Zhi Heng Chong (直橫銃)

Drawing of a Zhi Heng Chong, from 'Wu Bei Zhi (《武備志》)'.
Zhi Heng Chong (直橫銃, lit. 'Vertical and horizontal gun') is essentially three San Yan Chong (三眼銃) strapped together, with one handgonne pointing forward and two handgonnes pointing sideways. All handgonnes are connected to a single fuse so that they will all fire at the same time.

Barring very specific circumstances (i.e. shooting at enemy wall-scaling troops from loop hole), this weapon is extremely impractical, as it is very top-heavy, and the sideway-pointing handgonnes have no other function other than killing friendly troops.


  1. Hi again. I'm currently reading Swope's "Military collapse of China's Ming Dynasty 1618-44", where he makes a side comment about scholars with no military experience coming up with weapons and tactics which look good on paper, but were of little practical application (and largely ignored by actual military men). Would this weapon fall in to this category?

    1. Yes, almost certainly. That being said, military men and weapon artisans weren't completely immune to this either, although they seems to do it for more pragmatic reasons (impress the no-military-experience-civil-officials with flashy stuffs to secure funding, for example)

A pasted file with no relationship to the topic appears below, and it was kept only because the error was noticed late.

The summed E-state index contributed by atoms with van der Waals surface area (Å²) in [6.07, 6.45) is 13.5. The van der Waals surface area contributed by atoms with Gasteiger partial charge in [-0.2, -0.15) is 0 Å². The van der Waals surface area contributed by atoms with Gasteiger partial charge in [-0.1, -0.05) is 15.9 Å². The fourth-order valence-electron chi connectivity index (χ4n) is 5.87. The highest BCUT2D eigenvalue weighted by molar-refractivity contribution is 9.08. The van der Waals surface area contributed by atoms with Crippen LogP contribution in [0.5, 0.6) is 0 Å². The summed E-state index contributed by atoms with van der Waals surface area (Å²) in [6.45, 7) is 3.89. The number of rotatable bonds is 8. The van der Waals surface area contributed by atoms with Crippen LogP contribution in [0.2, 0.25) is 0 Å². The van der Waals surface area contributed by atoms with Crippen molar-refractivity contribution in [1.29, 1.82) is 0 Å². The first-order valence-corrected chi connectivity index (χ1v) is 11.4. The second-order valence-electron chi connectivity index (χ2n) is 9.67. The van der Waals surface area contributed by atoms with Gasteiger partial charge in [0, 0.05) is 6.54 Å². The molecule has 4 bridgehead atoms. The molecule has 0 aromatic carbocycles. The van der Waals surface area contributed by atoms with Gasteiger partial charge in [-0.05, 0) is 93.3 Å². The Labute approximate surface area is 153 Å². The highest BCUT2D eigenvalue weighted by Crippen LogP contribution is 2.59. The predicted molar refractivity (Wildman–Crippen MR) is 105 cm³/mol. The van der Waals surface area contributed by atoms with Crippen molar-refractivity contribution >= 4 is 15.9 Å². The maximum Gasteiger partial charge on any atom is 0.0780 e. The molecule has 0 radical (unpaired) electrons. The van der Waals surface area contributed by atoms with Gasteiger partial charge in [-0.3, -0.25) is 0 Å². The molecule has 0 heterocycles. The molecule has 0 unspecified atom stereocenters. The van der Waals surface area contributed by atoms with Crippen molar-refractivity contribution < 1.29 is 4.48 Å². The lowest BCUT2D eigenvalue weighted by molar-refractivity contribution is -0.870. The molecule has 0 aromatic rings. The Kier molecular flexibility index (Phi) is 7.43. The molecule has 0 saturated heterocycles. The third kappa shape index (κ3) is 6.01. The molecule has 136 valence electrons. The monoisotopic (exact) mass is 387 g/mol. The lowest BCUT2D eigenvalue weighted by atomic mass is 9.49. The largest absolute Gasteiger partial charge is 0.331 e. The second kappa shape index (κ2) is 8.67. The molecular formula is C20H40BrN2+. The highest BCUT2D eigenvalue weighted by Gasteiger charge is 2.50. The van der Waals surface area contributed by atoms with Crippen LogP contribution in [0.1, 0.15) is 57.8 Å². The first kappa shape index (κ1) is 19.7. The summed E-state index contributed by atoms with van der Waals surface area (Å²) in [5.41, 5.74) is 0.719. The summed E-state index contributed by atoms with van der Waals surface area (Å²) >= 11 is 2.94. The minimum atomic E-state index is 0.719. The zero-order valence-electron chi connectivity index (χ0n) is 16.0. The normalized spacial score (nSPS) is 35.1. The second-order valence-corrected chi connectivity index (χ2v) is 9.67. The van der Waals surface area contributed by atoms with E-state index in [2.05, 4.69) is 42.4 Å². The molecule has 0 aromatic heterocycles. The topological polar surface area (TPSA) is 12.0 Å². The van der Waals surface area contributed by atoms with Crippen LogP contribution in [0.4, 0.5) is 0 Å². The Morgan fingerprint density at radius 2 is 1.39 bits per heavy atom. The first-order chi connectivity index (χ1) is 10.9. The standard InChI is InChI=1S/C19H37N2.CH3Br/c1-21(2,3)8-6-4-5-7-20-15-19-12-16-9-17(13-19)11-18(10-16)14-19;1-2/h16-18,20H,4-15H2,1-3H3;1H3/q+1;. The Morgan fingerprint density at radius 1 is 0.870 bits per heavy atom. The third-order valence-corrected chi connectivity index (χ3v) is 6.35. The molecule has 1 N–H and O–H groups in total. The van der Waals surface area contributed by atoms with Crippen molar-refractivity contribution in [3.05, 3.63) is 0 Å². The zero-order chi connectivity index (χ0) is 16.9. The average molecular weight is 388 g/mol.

2. Maybe it is only used for shooting at enemy wall-scaling troops from loop hole. I wouldn't call it completely impractical.

    3. @TheXanian
      If that's the case, Wu Bei Zhi certainly didn't mention it.

  2. Having all three guns at the same level field in 3 different directions is still pretty far-fetched for shooting at wall-scaling enemies. Breaking out of encirclement, like a river behind your back perhaps?

    This definitely sounds like something never used.